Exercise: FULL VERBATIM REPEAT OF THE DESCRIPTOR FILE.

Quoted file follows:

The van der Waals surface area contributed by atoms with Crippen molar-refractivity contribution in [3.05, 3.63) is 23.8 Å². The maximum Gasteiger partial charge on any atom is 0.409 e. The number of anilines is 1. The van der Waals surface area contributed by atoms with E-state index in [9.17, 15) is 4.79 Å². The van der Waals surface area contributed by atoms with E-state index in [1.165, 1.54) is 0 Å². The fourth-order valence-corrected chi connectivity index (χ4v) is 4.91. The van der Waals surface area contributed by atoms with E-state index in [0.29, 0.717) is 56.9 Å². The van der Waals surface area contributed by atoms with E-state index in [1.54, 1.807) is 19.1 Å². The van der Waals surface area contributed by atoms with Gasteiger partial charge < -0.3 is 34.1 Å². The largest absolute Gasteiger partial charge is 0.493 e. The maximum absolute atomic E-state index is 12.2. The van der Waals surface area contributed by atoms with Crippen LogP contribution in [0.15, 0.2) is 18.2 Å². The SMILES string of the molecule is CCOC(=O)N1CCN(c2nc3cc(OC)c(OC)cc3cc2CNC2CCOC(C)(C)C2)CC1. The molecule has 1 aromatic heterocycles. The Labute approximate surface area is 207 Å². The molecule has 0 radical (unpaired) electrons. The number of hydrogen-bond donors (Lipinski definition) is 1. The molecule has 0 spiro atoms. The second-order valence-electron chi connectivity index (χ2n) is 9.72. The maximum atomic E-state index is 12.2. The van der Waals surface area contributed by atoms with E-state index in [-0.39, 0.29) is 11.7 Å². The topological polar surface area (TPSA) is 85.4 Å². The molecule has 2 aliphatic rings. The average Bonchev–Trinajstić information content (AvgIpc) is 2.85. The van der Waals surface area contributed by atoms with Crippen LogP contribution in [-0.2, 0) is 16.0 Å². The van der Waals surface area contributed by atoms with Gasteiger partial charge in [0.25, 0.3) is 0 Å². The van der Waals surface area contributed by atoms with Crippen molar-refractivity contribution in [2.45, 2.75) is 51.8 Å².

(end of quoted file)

The van der Waals surface area contributed by atoms with Crippen molar-refractivity contribution in [3.05, 3.63) is 23.8 Å². The maximum Gasteiger partial charge on any atom is 0.409 e. The number of anilines is 1. The van der Waals surface area contributed by atoms with E-state index in [9.17, 15) is 4.79 Å². The van der Waals surface area contributed by atoms with E-state index in [1.165, 1.54) is 0 Å². The fourth-order valence-corrected chi connectivity index (χ4v) is 4.91. The van der Waals surface area contributed by atoms with E-state index in [0.29, 0.717) is 56.9 Å². The van der Waals surface area contributed by atoms with E-state index in [1.54, 1.807) is 19.1 Å². The van der Waals surface area contributed by atoms with Gasteiger partial charge < -0.3 is 34.1 Å². The largest absolute Gasteiger partial charge is 0.493 e. The maximum absolute atomic E-state index is 12.2. The van der Waals surface area contributed by atoms with Crippen LogP contribution in [0.15, 0.2) is 18.2 Å². The SMILES string of the molecule is CCOC(=O)N1CCN(c2nc3cc(OC)c(OC)cc3cc2CNC2CCOC(C)(C)C2)CC1. The molecule has 1 aromatic heterocycles. The Labute approximate surface area is 207 Å². The molecule has 0 radical (unpaired) electrons. The number of hydrogen-bond donors (Lipinski definition) is 1. The molecule has 0 spiro atoms. The second-order valence-electron chi connectivity index (χ2n) is 9.72. The maximum atomic E-state index is 12.2. The van der Waals surface area contributed by atoms with E-state index in [-0.39, 0.29) is 11.7 Å². The topological polar surface area (TPSA) is 85.4 Å². The molecule has 2 aliphatic rings. The average Bonchev–Trinajstić information content (AvgIpc) is 2.85. The van der Waals surface area contributed by atoms with Crippen LogP contribution in [-0.2, 0) is 16.0 Å². The van der Waals surface area contributed by atoms with Gasteiger partial charge in [0.25, 0.3) is 0 Å². The van der Waals surface area contributed by atoms with Crippen molar-refractivity contribution in [2.45, 2.75) is 51.8 Å².